I happened to dig down through the stack and found Rebecca Goldstein's Plato at the Googleplex: Why Philosophy Won't Go Away.
Not that I, personally, was all that worried that Philosophy was going to go away.
But this is, obviously, a book for people who are interested in Philosophy, of whom there are two sorts:
- People who pursue, or who have pursued, Philosophy as an academic discipline.
- People who have a casual interest in Philosophy, and who were assigned, say, parts of The Republic during high school, or who took "Great Western Philosophers" as an elective in college
Myself, I'm more in the latter category.
Anyway, Goldstein is attempting to write for both audiences, which is rather a challenge.
The way she handles this is to, more-or-less, alternate the chapters in her book between audience one and audience two.
For audience one, there are chapters dense with an assessment of current academic views on Philosophy in general, and on how Plato's thinking is currently received, in particular.
There are lots of footnotes in those chapters.
And passages like
In the Thaetetus, Plato moves (though somewhat jerkily) toward the definition of knowledge as "true belief with a logos," an account. This is a first approximation to a definition that philosophers would eventually give: knowledge is justified true belief. The same true proposition that is merely believed by one person can be genuinely known by another, and the difference lies in the reasons the believer has for believing. The reasons have to be good ones, providing justification for his belief, making it a rational belief. These are all evaluative notions. The definition of knowledge forces a further question: what counts as good reasons? All of these are questions that make up the field of epistemology, and they are questions Plato raised.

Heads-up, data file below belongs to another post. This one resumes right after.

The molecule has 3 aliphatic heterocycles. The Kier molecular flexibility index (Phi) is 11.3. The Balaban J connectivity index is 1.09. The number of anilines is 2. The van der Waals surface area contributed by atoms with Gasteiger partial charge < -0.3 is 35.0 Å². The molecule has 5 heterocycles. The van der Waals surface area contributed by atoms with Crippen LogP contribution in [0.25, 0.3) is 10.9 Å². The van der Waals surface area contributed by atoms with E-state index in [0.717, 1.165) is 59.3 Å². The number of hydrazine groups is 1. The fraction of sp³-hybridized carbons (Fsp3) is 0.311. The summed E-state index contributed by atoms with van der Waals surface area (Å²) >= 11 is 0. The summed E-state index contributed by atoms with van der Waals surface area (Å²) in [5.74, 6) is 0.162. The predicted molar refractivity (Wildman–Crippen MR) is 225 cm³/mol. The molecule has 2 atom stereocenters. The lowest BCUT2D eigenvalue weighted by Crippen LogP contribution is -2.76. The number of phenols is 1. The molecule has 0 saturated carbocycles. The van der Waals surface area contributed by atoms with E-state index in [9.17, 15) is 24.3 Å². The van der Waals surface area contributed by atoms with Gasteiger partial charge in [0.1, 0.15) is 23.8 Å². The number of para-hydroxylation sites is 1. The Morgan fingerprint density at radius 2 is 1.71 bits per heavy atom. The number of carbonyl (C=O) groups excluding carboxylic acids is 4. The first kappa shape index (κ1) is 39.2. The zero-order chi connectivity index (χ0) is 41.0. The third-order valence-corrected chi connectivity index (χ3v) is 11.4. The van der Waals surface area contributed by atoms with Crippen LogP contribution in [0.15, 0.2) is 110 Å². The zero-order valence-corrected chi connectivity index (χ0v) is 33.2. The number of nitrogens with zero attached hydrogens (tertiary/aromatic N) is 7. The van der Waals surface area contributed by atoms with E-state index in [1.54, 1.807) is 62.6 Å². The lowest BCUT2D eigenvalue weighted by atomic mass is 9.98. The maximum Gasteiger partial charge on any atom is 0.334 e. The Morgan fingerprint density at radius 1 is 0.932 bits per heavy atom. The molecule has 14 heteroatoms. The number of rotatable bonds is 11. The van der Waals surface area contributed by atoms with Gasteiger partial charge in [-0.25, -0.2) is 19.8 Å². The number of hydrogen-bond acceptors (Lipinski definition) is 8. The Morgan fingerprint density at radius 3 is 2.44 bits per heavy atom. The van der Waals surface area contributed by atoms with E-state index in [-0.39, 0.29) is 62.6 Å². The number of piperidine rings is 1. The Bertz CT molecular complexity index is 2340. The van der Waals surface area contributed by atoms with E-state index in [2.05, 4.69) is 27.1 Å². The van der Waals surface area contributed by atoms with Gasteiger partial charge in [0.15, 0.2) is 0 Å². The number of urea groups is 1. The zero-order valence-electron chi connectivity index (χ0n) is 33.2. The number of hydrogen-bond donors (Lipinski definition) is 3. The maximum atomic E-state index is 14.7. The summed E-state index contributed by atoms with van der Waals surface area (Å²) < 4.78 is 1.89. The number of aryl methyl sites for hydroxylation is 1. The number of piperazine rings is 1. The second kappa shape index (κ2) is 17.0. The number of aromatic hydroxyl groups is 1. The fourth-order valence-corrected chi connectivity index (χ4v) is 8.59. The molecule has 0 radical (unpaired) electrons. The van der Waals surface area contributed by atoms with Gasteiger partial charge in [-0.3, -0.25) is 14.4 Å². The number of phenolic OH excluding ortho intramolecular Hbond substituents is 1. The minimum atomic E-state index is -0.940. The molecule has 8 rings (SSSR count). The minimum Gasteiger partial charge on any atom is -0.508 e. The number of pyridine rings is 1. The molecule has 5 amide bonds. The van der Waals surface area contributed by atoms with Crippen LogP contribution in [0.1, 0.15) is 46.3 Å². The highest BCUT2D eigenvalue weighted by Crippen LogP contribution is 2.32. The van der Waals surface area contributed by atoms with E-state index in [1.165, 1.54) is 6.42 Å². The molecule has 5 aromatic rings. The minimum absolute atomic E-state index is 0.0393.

Which, if you're in audience one, is probably just what you were looking for!
In the other chapters, aimed more at audience two I guess, Goldstein tries a different approach, in which she imagines that Plato were somehow magically alive today, 2,500 years later, wandering around in his toga, carrying a laptop computer, and interacting with various people.
The title of the book comes from one of these chapters, in which Goldstein describes Plato's visit to the headquarters campus of Google (the "Googleplex"), where Plato is to give a speech for an audience of Google employees.
Other such chapters imagine Plato appearing on a cable talk show segment, Plato in a town hall forum at the 92nd Street YMCA in Manhattan, Plato assisting with the answers on the Ask Margo website, and Plato participating in a MRI brain-scanning experiment.
It's a clever idea, but terribly hard to pull off; Goldstein does better than I anticipated, and surely much better than I would have done myself.
But it's still pretty contrived.
I guess the bottom line is that it's an interesting book.
If you are interested in Plato, that is.